You are here

Acute infectious mononucleosis A047

Last amended 
29 May 2015
Current RMA Instruments:
Reasonable Hypothesis SOP
3 of 2012
Balance of Probabilities SOP
4 of 2012
Changes from Previous Instruments:

SOP Bulletin 156

ICD Coding:
  • ICD-9-CM Codes: 075
  • ICD-10-AM Codes: B27.0
Is specific diagnostic evidence required to apply the SOP?  Yes

Laboratory evidence of recently acquired Epstein-Barr virus infection (see comments), plus evidence of a concurrent clinical illness compatible with acute Epstein-Barr virus infection.

Are there sub-factors that require specific information?  No.
Additional diagnoses covered by SOP
  • Glandular fever (but see conditions not covered)
  • Acute infectious mononucleosis - resolved (see comments)
  • Symptomatic Epstein-Barr virus infection
Conditions not covered by SOP
  • Asymptomatic Epstein-Barr virus infection - N.I.F.
  • Chronic fatigue syndrome, ICD code 780.7
  • Glandular fever due to cytomegalovirus infection, ICD code 078.5
  • Infectious mononucleosis due to cytomegalovirus infection, ICD code 078.5
Unconfirmed diagnosis

If, after applying the above information, you are unable to confirm the diagnosis, you should then:

  1. seek medical officer advice about further investigation, or;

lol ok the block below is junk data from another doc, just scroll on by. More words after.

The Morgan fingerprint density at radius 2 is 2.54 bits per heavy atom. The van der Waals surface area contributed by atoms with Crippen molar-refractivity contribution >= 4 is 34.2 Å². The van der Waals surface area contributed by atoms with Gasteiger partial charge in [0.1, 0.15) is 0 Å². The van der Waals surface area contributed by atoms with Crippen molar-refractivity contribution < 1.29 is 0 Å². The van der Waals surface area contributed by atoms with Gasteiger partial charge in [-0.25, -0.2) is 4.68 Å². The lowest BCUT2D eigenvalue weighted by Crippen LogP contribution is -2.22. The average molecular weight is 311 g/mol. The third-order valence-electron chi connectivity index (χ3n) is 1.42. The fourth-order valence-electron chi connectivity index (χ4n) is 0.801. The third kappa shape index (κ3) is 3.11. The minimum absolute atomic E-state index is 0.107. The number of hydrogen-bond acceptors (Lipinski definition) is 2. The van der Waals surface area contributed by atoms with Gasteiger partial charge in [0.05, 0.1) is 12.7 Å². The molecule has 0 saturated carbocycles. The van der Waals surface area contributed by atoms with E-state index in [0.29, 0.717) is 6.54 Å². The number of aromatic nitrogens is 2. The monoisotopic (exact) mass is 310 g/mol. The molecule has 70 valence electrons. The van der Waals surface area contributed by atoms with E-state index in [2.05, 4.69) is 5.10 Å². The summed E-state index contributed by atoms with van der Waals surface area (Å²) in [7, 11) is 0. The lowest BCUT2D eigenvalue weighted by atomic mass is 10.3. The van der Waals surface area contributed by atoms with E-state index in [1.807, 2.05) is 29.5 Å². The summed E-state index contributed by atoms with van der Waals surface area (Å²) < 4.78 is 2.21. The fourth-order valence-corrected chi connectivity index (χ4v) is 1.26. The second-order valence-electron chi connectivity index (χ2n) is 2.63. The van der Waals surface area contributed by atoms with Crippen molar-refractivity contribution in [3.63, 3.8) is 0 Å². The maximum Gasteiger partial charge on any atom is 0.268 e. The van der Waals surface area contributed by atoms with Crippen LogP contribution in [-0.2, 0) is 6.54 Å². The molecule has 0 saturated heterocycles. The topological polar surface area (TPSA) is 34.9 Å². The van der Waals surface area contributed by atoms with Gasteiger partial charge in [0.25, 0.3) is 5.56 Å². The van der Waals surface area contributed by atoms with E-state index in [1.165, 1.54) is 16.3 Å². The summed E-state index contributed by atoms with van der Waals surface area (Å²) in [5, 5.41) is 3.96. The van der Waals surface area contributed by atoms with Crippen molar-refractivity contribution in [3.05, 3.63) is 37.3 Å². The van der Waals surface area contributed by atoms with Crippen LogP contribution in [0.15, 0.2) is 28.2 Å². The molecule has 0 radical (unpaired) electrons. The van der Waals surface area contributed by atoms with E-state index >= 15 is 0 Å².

2. re-encode the condition, if appropriate.

The following investigations may be useful in establishing the diagnosis.

  • A report from a physician or general practitioner, describing the symptoms and signs of the relevant clinical illness, as well as details of Epstein-Barr virus serology.

A claim for previously symptomatic Epstein-Barr virus infection, that has now resolved, can be diagnosed as "acute infectious mononucleosis - resolved" and determined using the SOP.

Epstein-Barr virus serology – a primary EBV infection is indicated if IgM antibody to the viral capsid antigen is present and antibody to EBV nuclear antigen (EBNA) is absent.  A rising or high IgG antibody to the viral capsid antigen and negative antibody to EBNA after at least 4 weeks of illness is also strongly suggestive of primary infection. In addition, 80% of patients with active EBV infection produce antibody to early antigen.